Anthem Puts End to Cigna Merger

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(Image courtesy of Anthem Inc.) (Image courtesy of Anthem Inc.)

Indianapolis-based Anthem Inc. (NYSE: ANTM) has alerted Cigna Corp. (NYSE: CI) that it is terminating a proposed $54 billion merger. The combination would have created the largest insurance company in the country. The announcement comes after the Delaware Court of Chancery denied Anthem's motion to overturn previous court decisions to halt the merger. Anthem says Cigna was successful in the deal's "sabotage" and says the Connecticut-based company should not receive a termination fee.

In a statement, Anthem says:

Cigna has failed to perform and comply in all material respects with its contractual obligations. As a result, Cigna is not entitled to a termination fee. On the contrary, Cigna’s repeated willful breaches of the Merger Agreement and its successful sabotage of the transaction has caused Anthem to suffer massive damages, claims which Anthem intends to vigorously pursue against Cigna.

Cigna says it plans to fight for a $1.85 billion reverse termination fee it says it is owed by Anthem.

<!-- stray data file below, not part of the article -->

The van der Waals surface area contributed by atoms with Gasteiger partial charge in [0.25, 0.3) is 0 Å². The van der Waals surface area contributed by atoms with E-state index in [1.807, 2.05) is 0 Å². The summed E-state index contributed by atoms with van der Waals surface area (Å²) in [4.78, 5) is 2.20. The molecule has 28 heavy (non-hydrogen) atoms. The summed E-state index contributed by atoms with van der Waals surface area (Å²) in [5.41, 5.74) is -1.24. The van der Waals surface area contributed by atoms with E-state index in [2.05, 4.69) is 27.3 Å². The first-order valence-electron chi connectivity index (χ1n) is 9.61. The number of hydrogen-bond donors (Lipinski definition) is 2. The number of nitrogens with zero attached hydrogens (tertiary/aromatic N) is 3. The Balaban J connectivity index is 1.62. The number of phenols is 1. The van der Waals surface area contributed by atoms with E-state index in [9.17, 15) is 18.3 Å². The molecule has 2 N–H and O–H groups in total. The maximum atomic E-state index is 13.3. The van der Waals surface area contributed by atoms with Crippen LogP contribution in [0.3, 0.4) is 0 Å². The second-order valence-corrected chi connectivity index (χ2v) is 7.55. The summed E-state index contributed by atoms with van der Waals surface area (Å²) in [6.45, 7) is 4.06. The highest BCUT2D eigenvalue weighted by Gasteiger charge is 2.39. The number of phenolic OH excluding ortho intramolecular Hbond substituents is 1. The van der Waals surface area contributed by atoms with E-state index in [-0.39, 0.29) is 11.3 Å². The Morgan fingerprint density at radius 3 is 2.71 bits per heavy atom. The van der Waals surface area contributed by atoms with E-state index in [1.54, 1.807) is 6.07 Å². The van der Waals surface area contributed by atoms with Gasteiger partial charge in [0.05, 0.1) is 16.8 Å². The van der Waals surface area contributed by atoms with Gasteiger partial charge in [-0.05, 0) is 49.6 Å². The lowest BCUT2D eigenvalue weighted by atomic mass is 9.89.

Cigna filed a lawsuit in February against Anthem, demanding an end to the merger agreement and seeking damages totaling $13 billion.

Multiple court decisions and the U.S. Department of Justice have contended that the deal would hurt insurance market competition, something Anthem still argues against, saying "Anthem believed this acquisition was a truly compelling opportunity to positively impact the health and well-being of its members, and to expand access to high quality affordable health care for consumers."

In a filing with the U.S. Securities and Exchange Commission Thursday, Cigna said Anthem had until noon Friday to decide whether to appeal the ruling in Delaware. Earlier this month, Anthem filed a petition to have the U.S. Supreme Court to step in and get the proposed merger back on track.

Anthem says it will return its focus to "delivering superior health care services to our more than 40 million members with greater value at less cost."

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